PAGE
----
Writer Kelly Cherry describes her father loving this piece and still remembering it even when he had Alzheimers. Violinist Robert Gupta talks about this piece being the music which cemented his friendship with Nathaniel Ayers - a moment which changed Robert's life. Joe Quigley remembers hearing the Concerto at a crucial point in his life whilst living in a monastery.

Devorina Gamalova recalls being entranced by this music as a child. And violinist Christian Tetzlaff talks about what it's like to play the Beethoven Violin Concerto.

Beethoven's Violin Concerto in D major Opus 61 was written in 1806, but was not a success at its premiere. Two-hundred years on and this Concerto is regarded as one of the greatest pieces ever written for the violin. This programme explores ways in which the Beethoven Violin Concerto has touched and shaped people's lives.

Writer Kelly Cherry describes her father loving this piece and still remembering it even when he had Alzheimers. Violinist Robert Gupta talks about this piece being the music which cemented his friendship with Nathaniel Ayers - a moment which changed Robert's life. Joe Quigley remembers hearing the Concerto at a crucial point in his life whilst living in a monastery.

Devorina Gamalova recalls being entranced by this music as a child. And violinist Christian Tetzlaff talks about what it's like to play the Beethoven Violin Concerto.

Soul Music: Can't Take My Eyes Off You2015122420151227 (WS)

The emotional impact and reach of the 1967 classic song Can't Take My Eyes off You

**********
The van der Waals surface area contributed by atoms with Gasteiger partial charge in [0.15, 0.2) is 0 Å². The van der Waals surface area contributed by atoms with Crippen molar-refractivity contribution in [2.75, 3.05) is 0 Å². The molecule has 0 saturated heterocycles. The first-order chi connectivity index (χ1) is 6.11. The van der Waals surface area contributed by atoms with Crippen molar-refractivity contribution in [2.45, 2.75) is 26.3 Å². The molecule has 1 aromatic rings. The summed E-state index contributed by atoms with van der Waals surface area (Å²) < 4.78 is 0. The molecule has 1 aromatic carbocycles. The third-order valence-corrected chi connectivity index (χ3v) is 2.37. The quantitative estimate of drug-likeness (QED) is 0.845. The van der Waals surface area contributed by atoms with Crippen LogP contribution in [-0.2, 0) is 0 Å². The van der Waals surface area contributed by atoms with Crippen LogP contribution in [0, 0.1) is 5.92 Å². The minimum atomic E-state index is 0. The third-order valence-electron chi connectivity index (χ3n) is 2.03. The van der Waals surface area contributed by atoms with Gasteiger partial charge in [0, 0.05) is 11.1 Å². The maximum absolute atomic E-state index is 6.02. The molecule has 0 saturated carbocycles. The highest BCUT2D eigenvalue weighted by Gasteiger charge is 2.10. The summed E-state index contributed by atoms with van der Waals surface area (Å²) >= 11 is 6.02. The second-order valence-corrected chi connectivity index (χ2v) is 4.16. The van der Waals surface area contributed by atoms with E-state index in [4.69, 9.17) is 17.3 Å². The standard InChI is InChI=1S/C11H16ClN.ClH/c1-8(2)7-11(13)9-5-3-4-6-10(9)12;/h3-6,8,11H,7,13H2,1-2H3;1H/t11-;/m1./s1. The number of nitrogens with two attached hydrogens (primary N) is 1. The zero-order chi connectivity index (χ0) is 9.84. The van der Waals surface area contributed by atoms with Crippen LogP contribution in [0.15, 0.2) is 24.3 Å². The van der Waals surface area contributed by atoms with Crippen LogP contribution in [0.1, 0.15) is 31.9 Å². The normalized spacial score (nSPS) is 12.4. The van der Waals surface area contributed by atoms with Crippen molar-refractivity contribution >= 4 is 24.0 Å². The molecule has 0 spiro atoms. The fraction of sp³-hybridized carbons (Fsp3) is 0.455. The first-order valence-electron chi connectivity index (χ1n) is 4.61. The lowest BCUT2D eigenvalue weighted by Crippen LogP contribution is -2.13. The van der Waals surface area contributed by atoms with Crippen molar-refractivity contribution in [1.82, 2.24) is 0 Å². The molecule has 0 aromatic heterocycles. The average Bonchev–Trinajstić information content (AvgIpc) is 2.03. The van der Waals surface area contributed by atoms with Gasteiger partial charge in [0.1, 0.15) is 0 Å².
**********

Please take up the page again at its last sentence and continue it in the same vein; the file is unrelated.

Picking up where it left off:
The Compass - exploring our world.

Few songs can claim to be - quite literally - as far reaching as the 1967 classic Can't Take My Eyes off You. We hear from former astronaut Christopher Ferguson who heard this song as an early morning wake-up call aboard the space shuttle Endeavour. And, mum of two Michelle Noakes, sang this classic piece to the baby she was told she may never be able to carry. We also hear from the honeymoon couple whose marriage proposal began with a hundred strong 'flash mob' performance of this track and from Frankie Valli himself, who reflects on one of the most moving performances he ever gave when he sang Can't Take My Eyes off You to a crowd of recently returned Vietnam Veterans.

DJ Mark Radcliff recalls the many artists since Valli that have covered this song (not least his mum as she sang along to the Andy Williams version) and composer Bob Gaudio tells us how this now universally famous piece of music began life in a room over looking Central Park with a melody originally penned for a children's nursery rhyme.

(Photo: Frankie Valli performs at PBS's 2014 A CAPITOL FOURTH, Washington, DC. Credit: Paul Morigi/Getty Images)

Few songs can claim to be - quite literally - as far reaching as the 1967 classic Can't Take My Eyes off You. We hear from former astronaut Christopher Ferguson who heard this song as an early morning wake-up call aboard the space shuttle Endeavour. And, mum of two Michelle Noakes, sang this classic piece to the baby she was told she may never be able to carry. We also hear from the honeymoon couple whose marriage proposal began with a hundred strong 'flash mob' performance of this track and from Frankie Valli himself, who reflects on one of the most moving performances he ever gave when he sang Can't Take My Eyes off You to a crowd of recently returned Vietnam Veterans.

DJ Mark Radcliff recalls the many artists since Valli that have covered this song (not least his mum as she sang along to the Andy Williams version) and composer Bob Gaudio tells us how this now universally famous piece of music began life in a room over looking Central Park with a melody originally penned for a children's nursery rhyme.

(Photo: Frankie Valli performs at PBS's 2014 A CAPITOL FOURTH, Washington, DC. Credit: Paul Morigi/Getty Images)

Soul Music: Gracias A La Vida2015121720151220 (WS)

Gracias A La Vida, written by Violetta Parra, became an anthem for hope, sadness and joy

The Compass - exploring our world.

Gracias A La Vida - thank you to life - is a song that means a lot to many people around the world. Recorded by artists as diverse as Joan Baez and the magnificent Mercedes Sosa, the song reflects the bitter-sweet nature of life's joys and sadness.